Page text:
Nick Harris does indeed got to Isla Nublar, but he goes alone. He does indeed track down the shaving cream can that Nedry stole, but that’s a mere five pages later. And as soon as he finds it, he’s attacked not only by excavaraptors (think trapdoor spiders), but also by security rangers who work for Grendel Corporation, the mysterious Swiss holding company that took over Jurassic Park from Hammond. Seems they want those genetic samples for their own purposes... whatever those may be. Nick has to get off the island, evading his pursuers, human or otherwise. He manages to make it back to the mainland just long enough to hide the shaving cream can before the security team catches up with him and gasses him into unconsciousness.
All of that happens by page 39, at which point I realized I had no idea where this thing was going, and I quit trying to guess. It kept confounding my expectations. It certainly didn’t feel like it was just another rehash of the same formula. When Nick wakes up, he’s in the tower of a medieval castle in the Alps. Seriously. That’s the precise moment when the entire enterprise goes so over-the-top loony that you’ll either go along with it for the entire insane ride or reject it roundly as a big bag of ludicrous. Nick is introduced to Adrien Joyce, the major domo henchman of Baron von Drax, CEO of the Grendel Corporation. Joyce isn’t a moustache-twirling bad guy bent on torturing Nick into revealing where he hid the shaving cream can. Instead, he offers Nick a job, and in order to explain the job to him, he has to take him on a tour of the entire castle, which turns out to be a fairly sophisticated genetics lab where Grendel Corporation has been breeding some dinosaurs of their own design, cross-breeds that never existed in any era of nature with all sorts of custom modifications.
I want to tread lightly on what happens over the course of the rest of the film on the off chance that Mary Parent or someone at Universal is seriously going to make this thing. There’s the eight-year-old-boy side of me that thinks that a DIRTY DOZEN-style mercenary team of hyper-smart dinosaurs in body armor killing drug dealers and rescuing kidnapped children will be impossible to resist. And then there’s the side of me that says... WHAT THE FUCK ARE YOU TALKING ABOUT?! Nick is put in charge of training these five dinosaurs, X1 through X5, and the first thing he does is name them. “Any soldier worth his pay has a name to answer to, not a number,” he says. So we are introduced to Achilles, Hector, Perseus, Orestes, and Spartacus, each of them a specially created deinonychus, which is sort of like a miniature T-rex. They have super-sensitive smell and hearing, incredible strength and speed and pack-hunting instincts, and they have modified forelegs, lengthened and topped with more dextrous fingers, as well as dog DNA for increased obedience and human DNA so they can solve problems well. All of this is topped off with a drug-regulating implant that can dose them with adrenaline or serotonin as the situation demands.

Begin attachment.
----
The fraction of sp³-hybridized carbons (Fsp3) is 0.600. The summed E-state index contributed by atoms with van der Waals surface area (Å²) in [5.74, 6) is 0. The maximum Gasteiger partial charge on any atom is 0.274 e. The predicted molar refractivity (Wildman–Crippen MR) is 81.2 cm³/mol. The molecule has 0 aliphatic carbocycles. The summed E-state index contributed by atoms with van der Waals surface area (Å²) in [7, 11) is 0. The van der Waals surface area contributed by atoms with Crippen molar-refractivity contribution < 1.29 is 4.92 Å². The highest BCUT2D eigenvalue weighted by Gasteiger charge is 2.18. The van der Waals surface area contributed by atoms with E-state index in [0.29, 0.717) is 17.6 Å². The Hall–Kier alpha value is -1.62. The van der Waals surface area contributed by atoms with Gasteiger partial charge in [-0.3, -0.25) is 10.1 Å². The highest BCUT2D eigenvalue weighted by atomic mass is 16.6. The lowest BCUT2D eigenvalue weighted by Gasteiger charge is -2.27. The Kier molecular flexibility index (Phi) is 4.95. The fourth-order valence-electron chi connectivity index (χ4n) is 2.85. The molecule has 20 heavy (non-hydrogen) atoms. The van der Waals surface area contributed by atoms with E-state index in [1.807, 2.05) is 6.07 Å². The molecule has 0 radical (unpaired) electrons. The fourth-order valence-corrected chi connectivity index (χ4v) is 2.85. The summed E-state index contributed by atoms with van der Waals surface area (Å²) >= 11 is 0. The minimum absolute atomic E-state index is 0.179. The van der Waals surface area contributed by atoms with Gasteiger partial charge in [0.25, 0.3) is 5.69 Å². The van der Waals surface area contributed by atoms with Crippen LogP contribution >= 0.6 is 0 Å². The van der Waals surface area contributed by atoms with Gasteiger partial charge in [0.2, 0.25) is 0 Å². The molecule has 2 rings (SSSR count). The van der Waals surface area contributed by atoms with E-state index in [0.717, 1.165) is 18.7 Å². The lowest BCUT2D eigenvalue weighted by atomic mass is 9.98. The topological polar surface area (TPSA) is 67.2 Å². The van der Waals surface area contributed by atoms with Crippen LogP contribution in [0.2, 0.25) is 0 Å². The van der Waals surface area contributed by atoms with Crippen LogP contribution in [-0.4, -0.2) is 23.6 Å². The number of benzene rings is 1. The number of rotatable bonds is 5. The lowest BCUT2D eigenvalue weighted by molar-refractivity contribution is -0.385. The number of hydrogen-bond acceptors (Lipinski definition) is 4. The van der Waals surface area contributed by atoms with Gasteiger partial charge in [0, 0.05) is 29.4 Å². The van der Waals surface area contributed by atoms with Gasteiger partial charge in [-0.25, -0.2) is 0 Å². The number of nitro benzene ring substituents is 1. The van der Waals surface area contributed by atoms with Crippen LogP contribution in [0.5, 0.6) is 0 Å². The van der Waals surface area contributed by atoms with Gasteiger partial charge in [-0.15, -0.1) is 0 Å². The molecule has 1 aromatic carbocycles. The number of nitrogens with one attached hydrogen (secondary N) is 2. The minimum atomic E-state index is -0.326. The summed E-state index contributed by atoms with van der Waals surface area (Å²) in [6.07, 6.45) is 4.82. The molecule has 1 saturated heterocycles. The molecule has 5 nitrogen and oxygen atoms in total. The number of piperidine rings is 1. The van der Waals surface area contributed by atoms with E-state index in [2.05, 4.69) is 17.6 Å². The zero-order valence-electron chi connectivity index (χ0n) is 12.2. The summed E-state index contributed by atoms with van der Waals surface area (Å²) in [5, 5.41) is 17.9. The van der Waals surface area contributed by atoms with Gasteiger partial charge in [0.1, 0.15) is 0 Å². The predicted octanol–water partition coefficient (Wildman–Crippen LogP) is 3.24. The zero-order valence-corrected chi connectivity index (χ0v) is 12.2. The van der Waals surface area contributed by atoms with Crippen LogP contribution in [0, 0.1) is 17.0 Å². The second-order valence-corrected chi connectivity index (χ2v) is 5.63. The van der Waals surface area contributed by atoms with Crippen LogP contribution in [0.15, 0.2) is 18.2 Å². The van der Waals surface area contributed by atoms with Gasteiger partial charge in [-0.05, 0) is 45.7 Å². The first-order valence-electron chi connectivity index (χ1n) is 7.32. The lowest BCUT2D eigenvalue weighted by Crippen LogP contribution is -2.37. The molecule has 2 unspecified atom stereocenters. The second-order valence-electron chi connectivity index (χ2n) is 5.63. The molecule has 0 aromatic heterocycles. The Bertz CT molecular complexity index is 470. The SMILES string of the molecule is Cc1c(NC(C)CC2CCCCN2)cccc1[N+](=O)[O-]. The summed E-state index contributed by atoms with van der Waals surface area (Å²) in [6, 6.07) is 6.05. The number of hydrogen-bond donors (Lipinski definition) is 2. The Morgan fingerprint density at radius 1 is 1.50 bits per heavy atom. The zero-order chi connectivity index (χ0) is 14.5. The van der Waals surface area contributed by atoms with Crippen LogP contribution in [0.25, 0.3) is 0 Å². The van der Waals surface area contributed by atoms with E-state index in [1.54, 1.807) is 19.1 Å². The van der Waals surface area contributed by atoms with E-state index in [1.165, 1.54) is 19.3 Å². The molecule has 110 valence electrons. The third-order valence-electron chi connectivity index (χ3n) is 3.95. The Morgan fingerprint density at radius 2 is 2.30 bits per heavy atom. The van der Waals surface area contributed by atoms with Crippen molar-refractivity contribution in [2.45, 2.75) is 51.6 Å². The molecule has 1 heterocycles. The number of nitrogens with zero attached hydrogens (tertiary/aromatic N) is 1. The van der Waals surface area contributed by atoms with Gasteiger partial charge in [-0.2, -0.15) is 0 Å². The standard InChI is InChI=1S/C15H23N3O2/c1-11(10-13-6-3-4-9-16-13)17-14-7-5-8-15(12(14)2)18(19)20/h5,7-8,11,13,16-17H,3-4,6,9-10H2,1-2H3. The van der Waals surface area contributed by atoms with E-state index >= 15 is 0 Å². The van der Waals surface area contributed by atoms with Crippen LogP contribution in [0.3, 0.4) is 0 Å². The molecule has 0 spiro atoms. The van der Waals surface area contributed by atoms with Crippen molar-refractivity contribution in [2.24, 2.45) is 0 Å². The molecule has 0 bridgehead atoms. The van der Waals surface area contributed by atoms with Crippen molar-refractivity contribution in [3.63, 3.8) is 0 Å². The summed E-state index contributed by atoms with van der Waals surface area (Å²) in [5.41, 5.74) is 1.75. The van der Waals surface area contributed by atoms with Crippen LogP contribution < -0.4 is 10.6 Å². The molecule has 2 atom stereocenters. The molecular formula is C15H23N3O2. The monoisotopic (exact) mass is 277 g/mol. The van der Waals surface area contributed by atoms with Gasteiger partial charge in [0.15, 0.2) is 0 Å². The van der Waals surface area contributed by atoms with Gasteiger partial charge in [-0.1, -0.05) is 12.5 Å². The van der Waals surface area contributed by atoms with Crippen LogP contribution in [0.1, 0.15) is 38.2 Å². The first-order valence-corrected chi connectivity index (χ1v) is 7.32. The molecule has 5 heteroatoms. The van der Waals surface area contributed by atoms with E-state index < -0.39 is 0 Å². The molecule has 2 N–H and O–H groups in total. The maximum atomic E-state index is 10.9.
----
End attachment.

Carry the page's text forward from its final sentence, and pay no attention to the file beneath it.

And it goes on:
And go ahead. Look at the calendar. We’re a long, long way from April 1st right now.
By the end of the film, there are set pieces that are much, much bigger than anything we’ve seen in the other films, and much crazier. They’re all well-written, and there’s a glee to the bloodletting that you have to admire. There’s also a blatant set-up for a JURASSIC PARK 5 that is just too good for the studio to pass up. That is, of course, if they actually decide to make this one.
In the end, this represents an enormous gamble for Universal and Amblin’, and I admire them for at least exploring this as a possibility. They’ve thrown some damn good writers at it so far. If they make it, it’s anyone’s guess how fans of the series so far are going to react. This is no-holds-barred SF/horror/action with none of the staring-up-at-a-special-effect-in-awe tone of the first three films. This is a drive-in movie, slightly unhinged from page one, with some truly hissable human villains and some outrageous monster characters. Will it work? Will we ever see it onscreen to find out?
Anyways, if that wasn't fucking weird enough, check out the art that turned up in 2009:
These were all uploaded by Carlos Huante to his personal gallery with no information other than they were from an abandoned JP4 attempt. It blew my mind that concept art was made for this idea.. I had always assumed it would have been thrown away before it got that far since it was so bat-shit crazy. Apparently it wasn't. And not only was some art made, but apparently..
ILM got involved:
ILM, 2005. Crazy. Thats also after the script review went up, so at that time they were moving forward with the idea. Who knows how far it got before the idea got thrown away, but it blows my mind that any material was made for it. It also makes me wonder if there are any more pics floating around out there and just aren't labeled as Jurassic Park 4 art.
Anyways, what do people think? Was this the fresh start JP4 needed? Was it fucking stupid as hell? My personal opinion is the idea is a stupid fuck JP movie, and completely ignore what the franchise is about...however I still want to see it. I just think this idea should have never been JP4 and rather be its own standalone franchise. The artwork is a mix of bizarre and awesome, and I really think it could make a fascinating sci-fi monster movie. Those hybrids are terrifying and I really could not see them being in a film that wasn't trying to be scary as hell.